If you wanted to sell your home in a Homeowners Association, what would be a best case economic scenario for you and your prospective buyer? You’d want that buyer to be able to get a loan, right?
If you wanted your home to be more marketable, you’d want your HOA to seem less litigious, right?
If you wanted a quick sale, you’d want all HOA homes to be owner-occupied, right?
And to get top dollar for your home, you’d want no vacancies in the neighborhood, right?
Well, let’s toss a monkey wrench into the machinery and see what happens.
The housing bubble that popped in 2008 and 2009 led to a huge number of foreclosures as mortgage companies tried to limit their losses. It also led to more Homeowners Associations liening and foreclosing on homeowners who got behind in their dues. The typical HOA has a super-priority lien on all homes within its borders. That means that when the homeowner gets a few hundred bucks behind on his mortgage, the HOA can grab that property and auction it off at the nearest courthouse for a few thousand bucks. The HOA gets paid, the mortgage company does not. And that means the mortgage company gets screwed out of the entire value of its loan.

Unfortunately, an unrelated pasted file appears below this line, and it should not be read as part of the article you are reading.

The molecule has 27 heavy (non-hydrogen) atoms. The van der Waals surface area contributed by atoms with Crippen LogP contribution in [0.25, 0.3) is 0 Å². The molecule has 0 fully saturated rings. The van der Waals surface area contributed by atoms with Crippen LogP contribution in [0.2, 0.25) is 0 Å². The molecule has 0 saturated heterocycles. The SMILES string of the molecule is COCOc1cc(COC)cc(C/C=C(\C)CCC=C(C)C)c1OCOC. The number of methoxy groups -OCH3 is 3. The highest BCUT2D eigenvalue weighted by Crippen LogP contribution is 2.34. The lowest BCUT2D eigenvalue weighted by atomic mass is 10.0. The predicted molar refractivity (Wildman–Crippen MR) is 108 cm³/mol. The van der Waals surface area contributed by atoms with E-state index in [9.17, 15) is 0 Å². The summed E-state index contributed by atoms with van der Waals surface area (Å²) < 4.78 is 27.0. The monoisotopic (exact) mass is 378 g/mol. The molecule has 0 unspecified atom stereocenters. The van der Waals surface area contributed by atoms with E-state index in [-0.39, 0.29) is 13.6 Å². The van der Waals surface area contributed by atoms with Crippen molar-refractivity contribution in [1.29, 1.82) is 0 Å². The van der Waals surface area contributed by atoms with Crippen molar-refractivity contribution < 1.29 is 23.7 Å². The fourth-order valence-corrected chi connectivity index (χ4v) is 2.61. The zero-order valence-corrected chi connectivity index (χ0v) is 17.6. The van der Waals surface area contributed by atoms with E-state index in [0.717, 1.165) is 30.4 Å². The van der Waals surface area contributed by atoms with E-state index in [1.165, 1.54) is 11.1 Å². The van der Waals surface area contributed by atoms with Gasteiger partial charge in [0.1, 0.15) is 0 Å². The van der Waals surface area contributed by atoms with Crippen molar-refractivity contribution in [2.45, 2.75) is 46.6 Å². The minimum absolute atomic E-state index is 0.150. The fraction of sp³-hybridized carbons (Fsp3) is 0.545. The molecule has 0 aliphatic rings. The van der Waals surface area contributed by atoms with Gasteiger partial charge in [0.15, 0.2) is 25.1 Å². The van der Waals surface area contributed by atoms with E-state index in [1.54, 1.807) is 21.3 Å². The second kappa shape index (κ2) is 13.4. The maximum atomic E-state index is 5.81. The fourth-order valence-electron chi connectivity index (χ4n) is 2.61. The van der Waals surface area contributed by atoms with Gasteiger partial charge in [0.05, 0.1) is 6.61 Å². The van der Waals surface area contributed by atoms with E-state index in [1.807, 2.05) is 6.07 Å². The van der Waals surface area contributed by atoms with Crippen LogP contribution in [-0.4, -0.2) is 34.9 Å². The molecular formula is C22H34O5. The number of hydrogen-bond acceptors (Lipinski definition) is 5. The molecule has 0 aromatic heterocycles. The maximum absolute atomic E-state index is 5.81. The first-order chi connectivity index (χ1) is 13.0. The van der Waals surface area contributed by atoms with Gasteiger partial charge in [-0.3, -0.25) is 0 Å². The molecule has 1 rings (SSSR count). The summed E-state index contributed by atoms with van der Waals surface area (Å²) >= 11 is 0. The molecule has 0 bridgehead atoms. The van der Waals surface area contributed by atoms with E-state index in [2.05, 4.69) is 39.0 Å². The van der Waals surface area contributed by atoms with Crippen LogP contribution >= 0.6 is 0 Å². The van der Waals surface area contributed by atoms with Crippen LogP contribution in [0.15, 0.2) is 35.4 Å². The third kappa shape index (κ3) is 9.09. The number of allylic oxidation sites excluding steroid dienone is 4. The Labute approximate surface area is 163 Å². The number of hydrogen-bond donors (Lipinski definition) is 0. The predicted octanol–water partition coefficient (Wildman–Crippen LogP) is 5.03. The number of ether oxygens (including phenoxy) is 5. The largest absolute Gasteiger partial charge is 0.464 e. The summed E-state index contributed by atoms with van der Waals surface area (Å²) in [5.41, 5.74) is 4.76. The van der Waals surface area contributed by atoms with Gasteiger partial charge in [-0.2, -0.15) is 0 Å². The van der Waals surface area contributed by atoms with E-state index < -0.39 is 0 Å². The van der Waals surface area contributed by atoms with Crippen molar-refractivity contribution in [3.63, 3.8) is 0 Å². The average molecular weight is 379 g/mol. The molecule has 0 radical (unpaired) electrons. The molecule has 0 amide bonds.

Now, suppose you’re an executive in a mortgage company. If you know that a certain neighborhood is in crisis, i.e., foreclosures, lawsuits against owners, a high number of vacancies, a high number of rentals, and the HOA doing its own foreclosures through super-priority liens, how willing would you be to offer mortgages to would-be buyers?
If you happen to be the homeowner who’s trying to sell a home in a neighborhood where no potential buyer can get a loan from traditional lenders, what do you do? You lower your price, lower your price, lower your price, lower your price.
And the housing bubble bursts. The economist linked below thinks the housing Armageddon is coming.